I suppose in a world where we have now not only accepted punk, grunge and other formerly out there musical styles, but major corporations embrace these songs in their commercials and the artists creating this music are honored in the rock and roll hall of fame, it’s hard to really appreciate or understand the outrage of fans when Dylan went electric.

  2. Amy says:

    I don’t see where this is such a departure from what he had been doing – in terms of the storytelling and spirit, at least. I imagine there may have been some raised eyebrows and bemused smiles as fans heard it for the first time, but I find it difficult to imagine that any true Dyan fan would have dropped him based on this song.

    When trying to think of an example of some “shocking” musical departure that made an impression on me, the first that came to mind was REM’s “Crush with Eyeliner.” I know it’s not exactly the same thing, as REM had songs that hinted they had this type of song in them. Still, I remember hearing it – and thinking “WHOA!!” and smiling broadly 🙂 I’m hoping that’s the reaction Dylan’s fans had when first hearing today’s SOTD.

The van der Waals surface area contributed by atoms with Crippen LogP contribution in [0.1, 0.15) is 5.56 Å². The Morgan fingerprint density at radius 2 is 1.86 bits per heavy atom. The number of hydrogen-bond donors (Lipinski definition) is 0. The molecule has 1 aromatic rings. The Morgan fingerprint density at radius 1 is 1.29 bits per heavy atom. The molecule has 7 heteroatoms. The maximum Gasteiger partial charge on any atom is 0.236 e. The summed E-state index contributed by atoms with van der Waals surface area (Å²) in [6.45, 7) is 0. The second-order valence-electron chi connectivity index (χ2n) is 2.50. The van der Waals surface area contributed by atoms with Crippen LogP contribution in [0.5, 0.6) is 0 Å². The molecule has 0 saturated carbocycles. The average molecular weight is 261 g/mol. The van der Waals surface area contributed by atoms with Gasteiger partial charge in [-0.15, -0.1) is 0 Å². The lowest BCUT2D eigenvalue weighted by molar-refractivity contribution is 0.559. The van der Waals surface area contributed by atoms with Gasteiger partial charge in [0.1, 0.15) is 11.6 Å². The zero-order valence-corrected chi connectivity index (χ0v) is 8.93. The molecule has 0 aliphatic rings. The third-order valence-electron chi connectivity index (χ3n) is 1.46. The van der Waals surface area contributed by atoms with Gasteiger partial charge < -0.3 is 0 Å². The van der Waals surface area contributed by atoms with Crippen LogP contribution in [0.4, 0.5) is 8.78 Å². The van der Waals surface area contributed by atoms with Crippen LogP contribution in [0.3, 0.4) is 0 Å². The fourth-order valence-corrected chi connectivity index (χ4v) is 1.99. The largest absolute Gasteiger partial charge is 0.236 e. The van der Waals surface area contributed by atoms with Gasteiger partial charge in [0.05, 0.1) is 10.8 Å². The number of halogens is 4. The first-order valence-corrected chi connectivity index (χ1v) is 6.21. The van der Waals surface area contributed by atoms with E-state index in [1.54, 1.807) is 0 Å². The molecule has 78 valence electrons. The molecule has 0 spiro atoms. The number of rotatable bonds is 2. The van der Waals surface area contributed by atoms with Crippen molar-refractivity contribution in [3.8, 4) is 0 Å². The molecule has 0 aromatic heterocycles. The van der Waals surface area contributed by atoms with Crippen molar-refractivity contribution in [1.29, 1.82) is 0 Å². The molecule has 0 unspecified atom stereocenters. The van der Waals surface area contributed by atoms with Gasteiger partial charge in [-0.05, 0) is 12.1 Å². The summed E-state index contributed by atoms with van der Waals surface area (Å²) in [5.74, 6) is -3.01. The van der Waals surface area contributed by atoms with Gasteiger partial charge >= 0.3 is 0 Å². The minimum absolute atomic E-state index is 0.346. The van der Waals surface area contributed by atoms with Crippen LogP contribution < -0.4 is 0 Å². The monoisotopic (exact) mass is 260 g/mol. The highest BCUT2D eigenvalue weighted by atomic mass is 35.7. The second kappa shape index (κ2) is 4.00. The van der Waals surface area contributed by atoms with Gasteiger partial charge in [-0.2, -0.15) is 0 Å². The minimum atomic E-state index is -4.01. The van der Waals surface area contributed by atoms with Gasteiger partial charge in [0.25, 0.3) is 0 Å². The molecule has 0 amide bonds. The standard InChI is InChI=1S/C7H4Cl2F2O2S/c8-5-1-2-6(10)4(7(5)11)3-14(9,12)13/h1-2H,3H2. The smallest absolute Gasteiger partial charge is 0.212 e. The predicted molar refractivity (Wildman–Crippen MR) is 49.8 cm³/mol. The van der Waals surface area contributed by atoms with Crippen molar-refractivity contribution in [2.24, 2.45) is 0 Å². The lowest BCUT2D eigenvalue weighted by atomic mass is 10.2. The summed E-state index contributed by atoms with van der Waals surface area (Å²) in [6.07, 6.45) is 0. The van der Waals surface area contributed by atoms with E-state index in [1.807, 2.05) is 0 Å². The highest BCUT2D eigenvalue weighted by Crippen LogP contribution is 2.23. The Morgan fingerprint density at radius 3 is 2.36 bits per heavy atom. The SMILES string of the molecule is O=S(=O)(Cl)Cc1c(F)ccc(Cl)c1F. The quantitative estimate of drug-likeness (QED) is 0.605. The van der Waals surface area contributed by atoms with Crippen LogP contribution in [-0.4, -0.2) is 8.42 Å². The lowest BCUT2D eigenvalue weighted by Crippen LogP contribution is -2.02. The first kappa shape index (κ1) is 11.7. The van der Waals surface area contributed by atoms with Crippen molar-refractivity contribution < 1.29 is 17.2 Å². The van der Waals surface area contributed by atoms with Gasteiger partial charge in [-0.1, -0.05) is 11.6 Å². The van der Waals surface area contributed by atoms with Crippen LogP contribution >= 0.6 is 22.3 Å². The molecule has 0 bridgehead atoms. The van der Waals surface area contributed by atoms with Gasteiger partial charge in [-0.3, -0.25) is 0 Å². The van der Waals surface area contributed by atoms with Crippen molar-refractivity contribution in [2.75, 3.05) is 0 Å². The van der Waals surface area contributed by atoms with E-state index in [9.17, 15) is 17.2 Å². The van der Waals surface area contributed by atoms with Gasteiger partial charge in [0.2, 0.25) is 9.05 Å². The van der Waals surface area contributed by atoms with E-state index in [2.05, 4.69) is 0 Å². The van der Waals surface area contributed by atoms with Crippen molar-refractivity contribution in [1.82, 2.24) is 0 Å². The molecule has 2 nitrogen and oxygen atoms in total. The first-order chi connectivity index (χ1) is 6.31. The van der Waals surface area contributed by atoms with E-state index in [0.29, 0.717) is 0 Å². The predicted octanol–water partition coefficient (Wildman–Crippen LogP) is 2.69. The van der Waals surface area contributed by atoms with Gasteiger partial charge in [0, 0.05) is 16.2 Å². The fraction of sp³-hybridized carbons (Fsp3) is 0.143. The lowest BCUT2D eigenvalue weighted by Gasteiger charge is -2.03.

3. Amy says:

    sorry for the abrupt ending 😦 couldn’t find a studio version that could be embedded.

  4. Dana says:

    No, the reaction to Dylan going electric was strongly negative amongst his folk fan base. It has been very well publicized and the disdain was really well shown in the documentary “No Direction Home.”

  5. Clay says:

    I think it was mostly due to how pure the folkies viewed their genre… playing an electric instrument was akin to wearing red to a funeral. And they had placed Dylan on a throne. He was not just the world’s most famous folk singer but a savior of sorts.

  6. Amy says:

    No comment on my “Crush with Eyeliner” shocker? 🙂

  7. daniel says:

    i thought the guy switching words was a litttle off time and i thought it was like the song “Catch All the Fish Drink All the Beer” By : Brad Paisley so it didn’t have a point and is kinda useless.

  8. Clay says:

    The youth of America has spoken. 🙂

  9. Clay says:

    As for ‘Crush With Eyeliner,’ Monster was definitely a stylistic detour for R.E.M., but they had rocked pretty hard before that. And I remember reading about that album for awhile before it came out, and hearing the first single on the radio and MTV. So it didn’t have the “sneak up on you” factor, at least for me.